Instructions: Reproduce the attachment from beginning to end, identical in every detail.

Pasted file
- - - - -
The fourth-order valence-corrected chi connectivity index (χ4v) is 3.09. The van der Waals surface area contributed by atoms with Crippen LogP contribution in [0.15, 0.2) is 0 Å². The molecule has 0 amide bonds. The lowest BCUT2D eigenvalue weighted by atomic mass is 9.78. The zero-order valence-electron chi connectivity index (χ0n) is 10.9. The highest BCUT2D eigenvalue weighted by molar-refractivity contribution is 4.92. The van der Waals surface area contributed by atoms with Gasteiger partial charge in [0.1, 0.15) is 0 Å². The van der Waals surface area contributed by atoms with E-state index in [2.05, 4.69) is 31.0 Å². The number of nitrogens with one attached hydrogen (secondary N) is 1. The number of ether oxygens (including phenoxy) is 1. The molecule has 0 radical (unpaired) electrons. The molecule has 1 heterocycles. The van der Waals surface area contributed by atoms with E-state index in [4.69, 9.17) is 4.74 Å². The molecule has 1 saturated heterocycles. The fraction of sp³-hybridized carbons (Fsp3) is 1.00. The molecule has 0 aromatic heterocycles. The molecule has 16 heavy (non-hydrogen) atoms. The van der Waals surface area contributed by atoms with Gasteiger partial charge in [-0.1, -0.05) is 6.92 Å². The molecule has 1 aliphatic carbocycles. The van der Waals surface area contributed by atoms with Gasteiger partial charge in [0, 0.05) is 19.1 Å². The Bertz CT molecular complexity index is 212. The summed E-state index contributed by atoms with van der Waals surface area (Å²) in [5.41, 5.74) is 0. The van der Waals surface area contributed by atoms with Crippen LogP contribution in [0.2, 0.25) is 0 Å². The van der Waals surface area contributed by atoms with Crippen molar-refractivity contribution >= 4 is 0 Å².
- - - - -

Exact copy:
The fourth-order valence-corrected chi connectivity index (χ4v) is 3.09. The van der Waals surface area contributed by atoms with Crippen LogP contribution in [0.15, 0.2) is 0 Å². The molecule has 0 amide bonds. The lowest BCUT2D eigenvalue weighted by atomic mass is 9.78. The zero-order valence-electron chi connectivity index (χ0n) is 10.9. The highest BCUT2D eigenvalue weighted by molar-refractivity contribution is 4.92. The van der Waals surface area contributed by atoms with Gasteiger partial charge in [0.1, 0.15) is 0 Å². The van der Waals surface area contributed by atoms with E-state index in [2.05, 4.69) is 31.0 Å². The number of nitrogens with one attached hydrogen (secondary N) is 1. The number of ether oxygens (including phenoxy) is 1. The molecule has 0 radical (unpaired) electrons. The molecule has 1 heterocycles. The van der Waals surface area contributed by atoms with E-state index in [4.69, 9.17) is 4.74 Å². The molecule has 1 saturated heterocycles. The fraction of sp³-hybridized carbons (Fsp3) is 1.00. The molecule has 0 aromatic heterocycles. The molecule has 16 heavy (non-hydrogen) atoms. The van der Waals surface area contributed by atoms with Gasteiger partial charge in [-0.1, -0.05) is 6.92 Å². The molecule has 1 aliphatic carbocycles. The van der Waals surface area contributed by atoms with Gasteiger partial charge in [0, 0.05) is 19.1 Å². The Bertz CT molecular complexity index is 212. The summed E-state index contributed by atoms with van der Waals surface area (Å²) in [5.41, 5.74) is 0. The van der Waals surface area contributed by atoms with Crippen LogP contribution in [0.2, 0.25) is 0 Å². The van der Waals surface area contributed by atoms with Crippen molar-refractivity contribution >= 4 is 0 Å².